Love, Wellness

14 important things your doctor wants you to know about IBS

It's time to flush away the myths.

Irritable Bowel Syndrome (IBS) affects 1 in every ten people, and yet so many of us have no idea what it’s all about. People tend to suffer quietly because of the stigma around anything with the word “bowels” in the title.

Let’s just say that the world can be pretty darn immature.

But we’re here to dispel some rumors and discuss the truth behind this common gastrointestinal issue.

1. IBS and IBD are not the same thing.


IBS (Irritable Bowel Syndrome) and IBD (Inflammatory Bowel Disease) are often confused for one another. They both have “bowel” in the title, right? Well, IBS is more general and can be quite mild (depending on the patient), while IBD is more severe and specific. The two most common types of IBD are ulcerative colitis and Crohn’s disease.

2. Nobody knows the true “cause” of IBS.


It’s hard to define what causes IBS, but there are ways to monitor it. Generally, one has to take note of which foods are triggering for their gut. People with IBS also need to track their stress levels due to the natural ties between the gut to the brain.

3. IBS is significantly more common in women than men.


Two out of every three IBS sufferers happen to be women. Maybe it’s from the stress of having to deal with the patriarchy all the time. Just a thought.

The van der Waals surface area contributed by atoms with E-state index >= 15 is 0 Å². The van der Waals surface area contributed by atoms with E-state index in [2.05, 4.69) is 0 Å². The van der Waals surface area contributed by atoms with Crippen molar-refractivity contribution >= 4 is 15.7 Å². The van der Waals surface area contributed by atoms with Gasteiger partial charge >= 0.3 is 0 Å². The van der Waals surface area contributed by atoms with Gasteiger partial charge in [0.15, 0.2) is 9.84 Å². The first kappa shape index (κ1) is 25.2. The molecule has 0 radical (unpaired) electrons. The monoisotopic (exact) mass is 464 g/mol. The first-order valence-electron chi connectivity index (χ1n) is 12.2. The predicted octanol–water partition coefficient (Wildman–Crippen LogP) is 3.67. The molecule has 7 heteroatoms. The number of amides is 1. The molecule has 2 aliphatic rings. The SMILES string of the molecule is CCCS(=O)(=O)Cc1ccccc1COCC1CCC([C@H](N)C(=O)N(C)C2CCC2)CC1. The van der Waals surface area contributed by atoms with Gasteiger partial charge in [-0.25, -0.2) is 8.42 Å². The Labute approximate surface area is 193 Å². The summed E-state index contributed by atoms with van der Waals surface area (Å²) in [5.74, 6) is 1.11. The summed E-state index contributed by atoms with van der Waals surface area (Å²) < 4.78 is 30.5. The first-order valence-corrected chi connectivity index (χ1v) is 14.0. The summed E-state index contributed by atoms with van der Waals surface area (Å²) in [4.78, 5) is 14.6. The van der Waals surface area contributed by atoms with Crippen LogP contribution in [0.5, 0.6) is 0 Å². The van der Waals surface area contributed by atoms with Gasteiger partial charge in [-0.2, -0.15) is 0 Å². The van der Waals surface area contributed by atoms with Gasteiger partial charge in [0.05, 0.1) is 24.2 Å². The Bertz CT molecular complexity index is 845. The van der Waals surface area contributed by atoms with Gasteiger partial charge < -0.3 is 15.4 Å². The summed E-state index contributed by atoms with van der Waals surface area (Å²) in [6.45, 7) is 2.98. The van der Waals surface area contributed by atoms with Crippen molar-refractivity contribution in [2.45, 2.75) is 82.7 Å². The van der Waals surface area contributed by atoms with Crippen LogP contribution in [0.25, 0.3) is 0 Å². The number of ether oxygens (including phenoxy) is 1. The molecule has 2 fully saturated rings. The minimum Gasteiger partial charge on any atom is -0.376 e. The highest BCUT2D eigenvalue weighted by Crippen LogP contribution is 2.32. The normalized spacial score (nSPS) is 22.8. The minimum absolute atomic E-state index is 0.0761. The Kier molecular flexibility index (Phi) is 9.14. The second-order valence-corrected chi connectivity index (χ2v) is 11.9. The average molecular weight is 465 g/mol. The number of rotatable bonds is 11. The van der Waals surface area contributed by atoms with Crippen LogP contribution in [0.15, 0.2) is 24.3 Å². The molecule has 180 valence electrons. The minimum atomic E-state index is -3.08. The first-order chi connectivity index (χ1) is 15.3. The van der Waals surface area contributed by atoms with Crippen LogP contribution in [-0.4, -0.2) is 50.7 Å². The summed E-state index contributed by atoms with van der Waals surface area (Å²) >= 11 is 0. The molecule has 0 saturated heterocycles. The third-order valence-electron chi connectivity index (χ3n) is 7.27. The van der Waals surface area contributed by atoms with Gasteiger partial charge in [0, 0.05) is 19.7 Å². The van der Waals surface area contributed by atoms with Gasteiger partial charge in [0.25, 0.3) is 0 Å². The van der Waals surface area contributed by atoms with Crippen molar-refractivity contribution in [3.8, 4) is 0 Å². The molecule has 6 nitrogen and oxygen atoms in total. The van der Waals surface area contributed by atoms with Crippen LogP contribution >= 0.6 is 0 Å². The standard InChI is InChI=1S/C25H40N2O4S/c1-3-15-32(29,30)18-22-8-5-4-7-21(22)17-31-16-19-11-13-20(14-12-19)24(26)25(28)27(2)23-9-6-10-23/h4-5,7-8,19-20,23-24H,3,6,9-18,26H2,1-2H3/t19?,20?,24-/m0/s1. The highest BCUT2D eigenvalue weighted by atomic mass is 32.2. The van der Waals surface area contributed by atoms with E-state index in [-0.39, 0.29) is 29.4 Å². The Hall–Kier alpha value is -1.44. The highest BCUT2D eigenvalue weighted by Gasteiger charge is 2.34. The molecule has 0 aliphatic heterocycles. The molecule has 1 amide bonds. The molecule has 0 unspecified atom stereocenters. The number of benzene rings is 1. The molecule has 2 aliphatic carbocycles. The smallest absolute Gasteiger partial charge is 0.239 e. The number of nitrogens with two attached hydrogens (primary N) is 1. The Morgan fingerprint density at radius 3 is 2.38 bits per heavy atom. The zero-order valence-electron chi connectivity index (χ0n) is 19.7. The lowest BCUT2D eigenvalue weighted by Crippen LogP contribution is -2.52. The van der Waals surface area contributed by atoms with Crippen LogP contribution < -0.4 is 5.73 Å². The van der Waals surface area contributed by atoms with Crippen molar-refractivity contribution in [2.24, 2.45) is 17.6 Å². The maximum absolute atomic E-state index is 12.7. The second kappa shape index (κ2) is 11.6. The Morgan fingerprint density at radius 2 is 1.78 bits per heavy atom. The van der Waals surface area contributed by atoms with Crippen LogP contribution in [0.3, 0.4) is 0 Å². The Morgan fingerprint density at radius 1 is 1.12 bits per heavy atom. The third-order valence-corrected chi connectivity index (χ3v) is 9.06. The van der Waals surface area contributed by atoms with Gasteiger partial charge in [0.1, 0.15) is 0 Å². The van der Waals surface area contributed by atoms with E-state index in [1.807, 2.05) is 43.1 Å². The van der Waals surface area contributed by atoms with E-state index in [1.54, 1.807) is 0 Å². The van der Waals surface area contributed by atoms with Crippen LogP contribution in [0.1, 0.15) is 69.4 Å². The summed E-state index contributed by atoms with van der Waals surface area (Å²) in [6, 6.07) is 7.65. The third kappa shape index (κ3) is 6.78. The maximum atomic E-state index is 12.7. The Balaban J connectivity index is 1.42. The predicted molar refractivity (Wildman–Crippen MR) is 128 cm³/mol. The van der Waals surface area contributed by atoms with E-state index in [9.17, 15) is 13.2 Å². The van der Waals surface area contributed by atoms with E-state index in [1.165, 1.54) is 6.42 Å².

4. There are 3 types of IBS.


The three categories are IBS-D, IBS-C, and IBS-M.

5. IBS-D can be… messy.


IBS-D stands for Irritable Bowel Syndrome with Diarrhea as the main symptom. One may find loose stools more than 25% of the time if they’re in this category.

6. IBS-C can stop you in your tracks.


Of course, this would mean that IBS-C is Irritable Bowel Syndrome with Constipation. People who have this report having stomach pains, bloating, gas, straining, and going long periods of time between bowel movements.

7. Some people have a mix of both symptoms.


When one flips between diarrhea and constipation more than 25% of the time, then this may be considered IBS-M. Some doctors also refer to this as IBS-A for alternating bowels.

8. Unfortunately, it can be pretty unpredictable.


You never know when symptoms might flare up. Basically, it can happen at any time.

9. No, a person with IBS does not smell like poop.


I can’t believe I even need to address this, but I’ve found an unsettling amount of people actually believe they will be able to smell somebody with IBS. I mean, really guys?

10. Most people with IBS are under the age of 50.


Not to say it never affects the older crowd, but generally, it affects people between the ages of 18-50.

11. Everybody is affected differently.


This disease can be anything from a mild inconvenience to a severe debilitation. It’s simply not the same for everybody. People with moderate to severe IBS often struggle with symptoms that impair their well-being.

12. “If you cut out gluten/dairy, it will go away because this worked for my friend/aunt/etc..” is nonsense.


Some people have a gluten intolerance and others may be lactose intolerant. However, these two things do not necessarily coincide with Irritable Bowel Syndrome. This is not a magical cure for every person with IBS.

13. You’ll recall it used to have a very different name.


Irritable Bowel Syndrome used to be called ‘Spastic Colon’, but doctors eventually felt this term was not inclusive enough of the general gut-related issues people were having. It might be convenient to call IBS-D ‘spastic’ but not IBS-C, you know?

14. You don’t suffer alone.


In the United States, statistics range from 25 million to 45 million people suffering from a form of IBS at some point in their life. If you have been having gut problems recently, consider visiting a health care professional. Also, it’s generally good to eat or drink more foods with plenty of probiotics as well.